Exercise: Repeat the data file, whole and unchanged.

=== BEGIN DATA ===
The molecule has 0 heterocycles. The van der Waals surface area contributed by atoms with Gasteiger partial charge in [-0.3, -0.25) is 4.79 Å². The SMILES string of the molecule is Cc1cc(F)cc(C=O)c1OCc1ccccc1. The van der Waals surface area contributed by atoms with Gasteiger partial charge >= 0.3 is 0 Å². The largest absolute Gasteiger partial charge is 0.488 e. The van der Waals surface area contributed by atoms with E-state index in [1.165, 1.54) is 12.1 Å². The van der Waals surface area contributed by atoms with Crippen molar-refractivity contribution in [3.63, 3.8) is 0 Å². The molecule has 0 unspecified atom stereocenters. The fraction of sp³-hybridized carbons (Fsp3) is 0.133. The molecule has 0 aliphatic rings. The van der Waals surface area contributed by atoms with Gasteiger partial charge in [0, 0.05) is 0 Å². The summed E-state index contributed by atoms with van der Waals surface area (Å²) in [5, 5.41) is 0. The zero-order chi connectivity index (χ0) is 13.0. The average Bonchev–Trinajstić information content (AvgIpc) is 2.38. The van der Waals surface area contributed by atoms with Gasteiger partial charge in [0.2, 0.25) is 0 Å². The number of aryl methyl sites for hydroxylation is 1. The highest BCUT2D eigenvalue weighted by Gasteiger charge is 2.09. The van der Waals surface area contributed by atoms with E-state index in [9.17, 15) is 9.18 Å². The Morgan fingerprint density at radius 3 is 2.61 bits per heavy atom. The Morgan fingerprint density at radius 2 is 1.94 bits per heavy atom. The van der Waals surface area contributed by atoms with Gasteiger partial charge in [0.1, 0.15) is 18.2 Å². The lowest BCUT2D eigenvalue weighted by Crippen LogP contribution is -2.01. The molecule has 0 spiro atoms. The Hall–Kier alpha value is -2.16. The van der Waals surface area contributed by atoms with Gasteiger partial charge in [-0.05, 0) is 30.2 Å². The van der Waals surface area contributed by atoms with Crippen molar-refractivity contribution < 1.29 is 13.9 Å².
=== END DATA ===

The molecule has 0 heterocycles. The van der Waals surface area contributed by atoms with Gasteiger partial charge in [-0.3, -0.25) is 4.79 Å². The SMILES string of the molecule is Cc1cc(F)cc(C=O)c1OCc1ccccc1. The van der Waals surface area contributed by atoms with Gasteiger partial charge >= 0.3 is 0 Å². The largest absolute Gasteiger partial charge is 0.488 e. The van der Waals surface area contributed by atoms with E-state index in [1.165, 1.54) is 12.1 Å². The van der Waals surface area contributed by atoms with Crippen molar-refractivity contribution in [3.63, 3.8) is 0 Å². The molecule has 0 unspecified atom stereocenters. The fraction of sp³-hybridized carbons (Fsp3) is 0.133. The molecule has 0 aliphatic rings. The van der Waals surface area contributed by atoms with Gasteiger partial charge in [0, 0.05) is 0 Å². The summed E-state index contributed by atoms with van der Waals surface area (Å²) in [5, 5.41) is 0. The zero-order chi connectivity index (χ0) is 13.0. The average Bonchev–Trinajstić information content (AvgIpc) is 2.38. The van der Waals surface area contributed by atoms with Gasteiger partial charge in [0.2, 0.25) is 0 Å². The number of aryl methyl sites for hydroxylation is 1. The highest BCUT2D eigenvalue weighted by Gasteiger charge is 2.09. The van der Waals surface area contributed by atoms with E-state index in [9.17, 15) is 9.18 Å². The Morgan fingerprint density at radius 3 is 2.61 bits per heavy atom. The Morgan fingerprint density at radius 2 is 1.94 bits per heavy atom. The van der Waals surface area contributed by atoms with Gasteiger partial charge in [0.1, 0.15) is 18.2 Å². The lowest BCUT2D eigenvalue weighted by Crippen LogP contribution is -2.01. The molecule has 0 spiro atoms. The Hall–Kier alpha value is -2.16. The van der Waals surface area contributed by atoms with Gasteiger partial charge in [-0.05, 0) is 30.2 Å². The van der Waals surface area contributed by atoms with Crippen molar-refractivity contribution < 1.29 is 13.9 Å².